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Peace Preserved, Barely

January 19, 1988

The Central American peace plan of Aug. 7 is alive, if not robust, and the five presidents of the region appear committed to pursuing its goals. They have asked all nations to respect the plan and its proposals for peace.

This is the welcome conclusion of the Central American weekend summit meeting. It wouldhave been more welcome had it not been necessary to pry compliance from the Sandinistas who govern Nicaragua. It would have been more welcome if the presidents could have reported thatall of the signatories were in conformity with the peace plan. The blatant violations by Nicaragua and Honduras, the incomplete implementation by Guatemala and El Salvador, and the continued flow of rebel support from the United States are disappointing. All of these actions undermine the peace process.

But the concessions that were made--above all, the agreement of the Sandinistas to talk directly with the Contras--are important. They should be nourished and encouraged by all nations, most particularly the United States.

In these circumstances it was shocking to hear the Reagan Administration, within hours of the conclusion of the summit, calling for fresh shipments of arms to support the Nicaragua rebels in direct violation of the peace agreement's terms. The U.S. government again revealed its preference for a military solution with this ready eagerness to dismiss the plan as a failure and to denounce the concessions from the Sandinistas as nothing more than political maneuvers to kill Contra aid.

Maneuvers they may be, but it is the survival of the peace plan, with the concurrence of the five Central American presidents, that dooms Contra aid--not the maneuvers of Managua.

Perhaps Nicaragua President Daniel Ortega's agreement to enter direct negotiations with the Contras was a trick. Perhaps he is only posturing to defeat the arms legislation when it comes to a vote in Washington on Feb. 3. But the fact is that Ortega has agreed to the direct talks. All who sincerely support this regional effort at a regional peace settlement should cheer that fact and do everything possible to see that the talks produce a cease-fire. It is the trickery of the Contras, raising their demands now that Managua has agreed to talk to them, that brings new risks to peace.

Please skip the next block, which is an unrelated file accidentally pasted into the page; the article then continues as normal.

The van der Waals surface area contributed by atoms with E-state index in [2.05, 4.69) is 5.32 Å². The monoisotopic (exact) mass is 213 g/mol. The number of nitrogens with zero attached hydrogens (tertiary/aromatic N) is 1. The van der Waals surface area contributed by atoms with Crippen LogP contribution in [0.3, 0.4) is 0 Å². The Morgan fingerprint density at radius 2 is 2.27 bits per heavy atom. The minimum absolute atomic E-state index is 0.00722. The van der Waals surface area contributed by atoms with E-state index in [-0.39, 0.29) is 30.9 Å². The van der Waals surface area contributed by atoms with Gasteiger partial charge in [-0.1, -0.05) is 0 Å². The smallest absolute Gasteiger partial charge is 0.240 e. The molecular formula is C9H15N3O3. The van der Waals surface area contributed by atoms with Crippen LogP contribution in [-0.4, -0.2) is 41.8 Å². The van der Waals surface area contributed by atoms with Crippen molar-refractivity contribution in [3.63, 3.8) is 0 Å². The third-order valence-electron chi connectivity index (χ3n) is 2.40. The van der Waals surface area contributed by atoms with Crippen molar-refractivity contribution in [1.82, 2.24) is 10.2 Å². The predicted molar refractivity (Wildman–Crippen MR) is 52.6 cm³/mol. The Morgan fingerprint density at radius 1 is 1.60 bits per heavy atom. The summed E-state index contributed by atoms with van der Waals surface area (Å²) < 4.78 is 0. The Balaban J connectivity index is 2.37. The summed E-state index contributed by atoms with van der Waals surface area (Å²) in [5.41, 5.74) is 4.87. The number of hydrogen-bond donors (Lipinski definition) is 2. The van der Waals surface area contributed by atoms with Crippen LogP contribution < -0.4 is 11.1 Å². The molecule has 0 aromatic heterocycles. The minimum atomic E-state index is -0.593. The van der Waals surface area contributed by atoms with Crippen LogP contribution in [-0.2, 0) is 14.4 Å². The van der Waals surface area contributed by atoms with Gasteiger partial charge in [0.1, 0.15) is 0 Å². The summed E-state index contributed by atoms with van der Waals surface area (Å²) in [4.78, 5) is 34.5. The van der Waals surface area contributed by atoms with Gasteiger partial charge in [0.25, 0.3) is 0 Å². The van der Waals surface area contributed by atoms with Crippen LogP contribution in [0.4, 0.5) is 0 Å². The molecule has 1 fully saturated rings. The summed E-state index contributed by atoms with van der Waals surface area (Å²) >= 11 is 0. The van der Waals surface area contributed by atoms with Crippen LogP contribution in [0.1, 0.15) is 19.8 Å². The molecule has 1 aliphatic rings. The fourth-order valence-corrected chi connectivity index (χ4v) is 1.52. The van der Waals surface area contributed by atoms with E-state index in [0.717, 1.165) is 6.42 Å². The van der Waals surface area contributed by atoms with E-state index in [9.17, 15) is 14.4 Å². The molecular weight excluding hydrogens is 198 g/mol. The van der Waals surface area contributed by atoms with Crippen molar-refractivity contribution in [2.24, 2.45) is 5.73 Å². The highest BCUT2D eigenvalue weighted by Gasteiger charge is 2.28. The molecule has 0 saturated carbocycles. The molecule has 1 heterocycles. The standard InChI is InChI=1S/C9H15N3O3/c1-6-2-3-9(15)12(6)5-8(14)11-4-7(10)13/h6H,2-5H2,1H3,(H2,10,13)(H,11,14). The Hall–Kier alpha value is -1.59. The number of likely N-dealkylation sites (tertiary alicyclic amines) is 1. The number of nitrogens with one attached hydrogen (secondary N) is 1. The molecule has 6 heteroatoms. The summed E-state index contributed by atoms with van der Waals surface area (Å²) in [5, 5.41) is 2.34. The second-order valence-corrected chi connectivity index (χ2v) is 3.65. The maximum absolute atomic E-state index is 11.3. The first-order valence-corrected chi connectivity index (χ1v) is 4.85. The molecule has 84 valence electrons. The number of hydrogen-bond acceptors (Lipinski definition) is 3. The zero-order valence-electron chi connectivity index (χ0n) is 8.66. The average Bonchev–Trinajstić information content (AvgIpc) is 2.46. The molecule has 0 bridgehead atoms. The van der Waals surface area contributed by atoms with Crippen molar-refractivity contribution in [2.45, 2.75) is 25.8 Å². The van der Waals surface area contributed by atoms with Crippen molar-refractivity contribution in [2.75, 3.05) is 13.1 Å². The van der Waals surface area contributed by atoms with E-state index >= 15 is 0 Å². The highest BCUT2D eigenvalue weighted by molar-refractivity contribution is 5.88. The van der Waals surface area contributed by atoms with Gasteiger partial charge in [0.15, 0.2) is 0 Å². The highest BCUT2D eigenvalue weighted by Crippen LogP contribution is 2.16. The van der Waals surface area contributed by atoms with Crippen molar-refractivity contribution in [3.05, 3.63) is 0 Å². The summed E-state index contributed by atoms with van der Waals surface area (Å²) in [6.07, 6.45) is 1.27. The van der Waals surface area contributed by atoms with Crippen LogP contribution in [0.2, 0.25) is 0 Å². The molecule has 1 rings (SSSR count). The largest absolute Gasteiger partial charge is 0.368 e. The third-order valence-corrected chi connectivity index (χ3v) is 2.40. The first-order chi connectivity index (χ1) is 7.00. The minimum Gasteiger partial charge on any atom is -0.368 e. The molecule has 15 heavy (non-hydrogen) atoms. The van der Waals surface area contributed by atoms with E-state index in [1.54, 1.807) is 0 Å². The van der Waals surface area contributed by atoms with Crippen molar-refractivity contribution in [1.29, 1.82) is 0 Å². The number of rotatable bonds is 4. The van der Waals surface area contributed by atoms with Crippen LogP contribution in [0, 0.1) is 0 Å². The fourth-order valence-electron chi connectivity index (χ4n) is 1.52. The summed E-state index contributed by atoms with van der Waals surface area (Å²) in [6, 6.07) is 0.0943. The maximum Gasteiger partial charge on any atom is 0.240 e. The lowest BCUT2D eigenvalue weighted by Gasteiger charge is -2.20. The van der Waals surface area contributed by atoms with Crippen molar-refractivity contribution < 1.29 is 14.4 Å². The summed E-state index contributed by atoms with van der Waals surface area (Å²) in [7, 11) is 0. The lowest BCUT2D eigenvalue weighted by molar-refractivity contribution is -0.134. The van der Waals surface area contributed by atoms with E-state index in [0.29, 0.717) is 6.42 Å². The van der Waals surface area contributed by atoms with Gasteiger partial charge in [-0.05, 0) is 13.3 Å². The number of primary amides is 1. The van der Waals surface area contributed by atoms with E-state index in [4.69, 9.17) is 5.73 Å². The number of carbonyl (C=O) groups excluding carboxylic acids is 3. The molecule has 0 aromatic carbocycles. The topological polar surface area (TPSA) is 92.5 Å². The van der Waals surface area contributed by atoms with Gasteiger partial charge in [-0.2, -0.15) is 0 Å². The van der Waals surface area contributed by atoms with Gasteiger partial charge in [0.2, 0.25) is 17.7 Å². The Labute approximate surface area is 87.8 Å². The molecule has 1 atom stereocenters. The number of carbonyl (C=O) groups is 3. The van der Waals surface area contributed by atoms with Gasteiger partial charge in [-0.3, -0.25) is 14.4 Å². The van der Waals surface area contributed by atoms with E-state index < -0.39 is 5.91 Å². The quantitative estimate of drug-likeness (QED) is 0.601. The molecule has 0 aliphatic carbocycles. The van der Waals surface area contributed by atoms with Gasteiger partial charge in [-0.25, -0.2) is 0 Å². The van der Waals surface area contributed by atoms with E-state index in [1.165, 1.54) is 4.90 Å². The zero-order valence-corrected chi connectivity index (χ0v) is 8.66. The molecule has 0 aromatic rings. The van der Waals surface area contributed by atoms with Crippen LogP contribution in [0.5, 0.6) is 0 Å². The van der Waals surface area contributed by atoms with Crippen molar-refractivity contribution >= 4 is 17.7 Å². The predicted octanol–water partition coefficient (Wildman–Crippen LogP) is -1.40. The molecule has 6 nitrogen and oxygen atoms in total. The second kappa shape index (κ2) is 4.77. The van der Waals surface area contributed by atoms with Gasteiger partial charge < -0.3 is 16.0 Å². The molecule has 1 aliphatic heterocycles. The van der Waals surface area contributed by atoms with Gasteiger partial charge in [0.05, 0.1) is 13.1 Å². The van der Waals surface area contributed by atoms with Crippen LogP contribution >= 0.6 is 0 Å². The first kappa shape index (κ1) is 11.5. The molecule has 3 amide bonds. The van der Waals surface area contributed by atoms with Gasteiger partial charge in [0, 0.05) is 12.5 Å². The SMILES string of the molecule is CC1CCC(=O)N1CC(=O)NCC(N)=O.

It is true that Nicaragua continues to be only a reluctant participant in the peace process. That has eroded confidence that Ortega's signature on the peace agreement signaled a significant policy shift. Confidence was further weakened last weekend with the temporary detention of opposition political leaders whose only "crime" was in talking to the Contras about a joint negotiating strategy. Cardinal Miguel Obando y Bravo, head of the Nicaragua National Reconciliation Commission, has affirmed the inadequacy of the response of the Nicaraguan government. The Central Americans understand this, but still want to pursue their agreement.

They also know that there is another side of the story of Managua's lamentable response. That is the lamentable response of the United States, and of Honduras, through which the Central Intelligence Agency arms and advises the Contras.

The summit meeting in San Jose, Costa Rica, offers a new opportunity for a political solution. It is a fragile opportunity, easy to fracture with a continuation of arms shipments or by stubbornness among the warring parties. The last hope that the U.S. government will play a constructive and supportive role now lies with Congress, and its willingness to see that the opportunity is exploited.

In the terms of history the peace plan already is distinguished by accomplishments thought impossible when it was signed barely five months ago. The Central Americans are assuming responsibility as no one else can. Institutional changes have already been accepted in Nicaragua that could prove irreversible in advancing democratic institutions. Each of the three nations engaged in guerrilla warfare has made a commitment to a negotiated settlement. No one said that there were no risks. But the Central Americans have preferred the risks of a political settlement to the risks of expanding warfare. And they saw no reason, at the San Jose summit, to change that judgment.

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